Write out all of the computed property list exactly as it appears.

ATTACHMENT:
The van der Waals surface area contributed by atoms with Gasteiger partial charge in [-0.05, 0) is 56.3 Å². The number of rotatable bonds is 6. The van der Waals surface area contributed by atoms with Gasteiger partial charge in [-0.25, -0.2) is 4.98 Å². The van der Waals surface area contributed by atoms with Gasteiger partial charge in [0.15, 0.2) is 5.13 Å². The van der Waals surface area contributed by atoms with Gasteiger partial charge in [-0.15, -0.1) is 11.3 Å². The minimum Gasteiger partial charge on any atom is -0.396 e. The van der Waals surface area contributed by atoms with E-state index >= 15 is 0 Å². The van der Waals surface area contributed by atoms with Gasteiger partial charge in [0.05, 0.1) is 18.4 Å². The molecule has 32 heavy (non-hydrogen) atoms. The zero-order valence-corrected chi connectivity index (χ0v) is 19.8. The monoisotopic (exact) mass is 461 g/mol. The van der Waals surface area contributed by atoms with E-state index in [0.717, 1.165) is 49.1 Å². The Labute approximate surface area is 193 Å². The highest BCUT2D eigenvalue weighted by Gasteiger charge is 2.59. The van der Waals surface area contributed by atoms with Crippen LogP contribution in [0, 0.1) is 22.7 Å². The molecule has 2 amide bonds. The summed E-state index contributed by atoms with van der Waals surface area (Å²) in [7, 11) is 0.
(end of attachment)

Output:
The van der Waals surface area contributed by atoms with Gasteiger partial charge in [-0.05, 0) is 56.3 Å². The number of rotatable bonds is 6. The van der Waals surface area contributed by atoms with Gasteiger partial charge in [-0.25, -0.2) is 4.98 Å². The van der Waals surface area contributed by atoms with Gasteiger partial charge in [0.15, 0.2) is 5.13 Å². The van der Waals surface area contributed by atoms with Gasteiger partial charge in [-0.15, -0.1) is 11.3 Å². The minimum Gasteiger partial charge on any atom is -0.396 e. The van der Waals surface area contributed by atoms with E-state index >= 15 is 0 Å². The van der Waals surface area contributed by atoms with Gasteiger partial charge in [0.05, 0.1) is 18.4 Å². The molecule has 32 heavy (non-hydrogen) atoms. The zero-order valence-corrected chi connectivity index (χ0v) is 19.8. The monoisotopic (exact) mass is 461 g/mol. The van der Waals surface area contributed by atoms with E-state index in [0.717, 1.165) is 49.1 Å². The Labute approximate surface area is 193 Å². The highest BCUT2D eigenvalue weighted by Gasteiger charge is 2.59. The van der Waals surface area contributed by atoms with Crippen LogP contribution in [0, 0.1) is 22.7 Å². The molecule has 2 amide bonds. The summed E-state index contributed by atoms with van der Waals surface area (Å²) in [7, 11) is 0.